Fundraising and NGO life: USCRI

Through my contacts at the State Department, I found a second internship, this one in fundraising & development at the U.S. Committee for Refugees and Immigration. There, I was able to cultivate a certain skill set in fundraising and data management while continuing to work with refugee policy.

Working at an NGO headquarters was an eye opener. I got to see the differences in policies, budgets and priorities between the government and public sector.

Grassroots development and Shakira’s homeland: Peace Corps

A natural next step was to apply to be a Peace Corps Volunteer: to serve at the grassroots level, gain international work experience and meet like-minded adventurers. On a personal level, I had always wanted to serve at a grassroots level, working directly with a community, and living abroad was a natural step. Professionally, the Peace Corps offered a chance to get two years of valuable international work experience, as well as membership in the “Peace Corps family,” a network of thousands of active professionals.

The application process took about a year, which required a lot of patience and flexibility on my part. It’s a huge commitment, both because of the length of service and because of the conditions: the Peace Corps can send you anywhere, to do any job, anytime!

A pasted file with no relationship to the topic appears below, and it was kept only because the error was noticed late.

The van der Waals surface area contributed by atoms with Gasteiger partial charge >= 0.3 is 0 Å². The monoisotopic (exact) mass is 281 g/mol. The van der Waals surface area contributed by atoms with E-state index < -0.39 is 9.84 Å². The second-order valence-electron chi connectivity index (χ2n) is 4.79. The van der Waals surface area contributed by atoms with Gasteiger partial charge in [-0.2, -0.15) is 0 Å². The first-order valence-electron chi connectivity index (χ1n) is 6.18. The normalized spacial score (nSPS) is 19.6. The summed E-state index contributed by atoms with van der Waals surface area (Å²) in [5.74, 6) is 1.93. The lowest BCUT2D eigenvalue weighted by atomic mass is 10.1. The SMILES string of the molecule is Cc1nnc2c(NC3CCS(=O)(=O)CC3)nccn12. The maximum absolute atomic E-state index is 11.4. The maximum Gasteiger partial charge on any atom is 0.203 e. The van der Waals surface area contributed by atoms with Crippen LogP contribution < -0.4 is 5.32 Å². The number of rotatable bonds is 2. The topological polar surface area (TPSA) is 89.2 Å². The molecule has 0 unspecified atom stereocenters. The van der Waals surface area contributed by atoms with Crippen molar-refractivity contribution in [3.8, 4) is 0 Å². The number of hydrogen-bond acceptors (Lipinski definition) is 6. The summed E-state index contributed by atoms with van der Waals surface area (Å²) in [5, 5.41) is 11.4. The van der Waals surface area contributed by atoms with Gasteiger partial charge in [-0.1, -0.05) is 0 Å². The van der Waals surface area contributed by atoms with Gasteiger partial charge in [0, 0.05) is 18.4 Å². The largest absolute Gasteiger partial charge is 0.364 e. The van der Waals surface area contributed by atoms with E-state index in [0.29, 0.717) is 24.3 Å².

The hardest part of the waiting game was the utter ambiguity of not knowing when or where they would send me. I spent the wait working extra hours at a gelato shop, wrapping up my internships in DC and practicing deep breathing. When I finally received my formal invitation–Colombia!–I did a Shakira-worthy happy dance on the spot and packed my bags for the Colombian coast. We arrived last August, receiving training in teaching methodology, pedagogy, curriculum development and other scintillating topics. Finally, we received our site assignments and began our work:  teaching high school English and working in community development (and surviving on lentils, oatmeal and Colombian arepas).

Qualities of a Successful Professional

Though I’m just beginning my career, there are a few defining professional qualities and character traits that I’ve noticed. The bright, engaging, driven and successful people were also the most patient, curious, committed and flexible. These are qualities that I strive towards.

1. Patience/flexibility–I hate to include these mantras, but they’re what gets you through the applications, the waiting time, the long days and the bureaucracy! Not to mention that in the Peace Corps, it gets you through the long bus rides and training sessions. As for flexibility, being open to any tasks, new ideas and changes of plans shows your employers that you’re adaptable and committed to the work.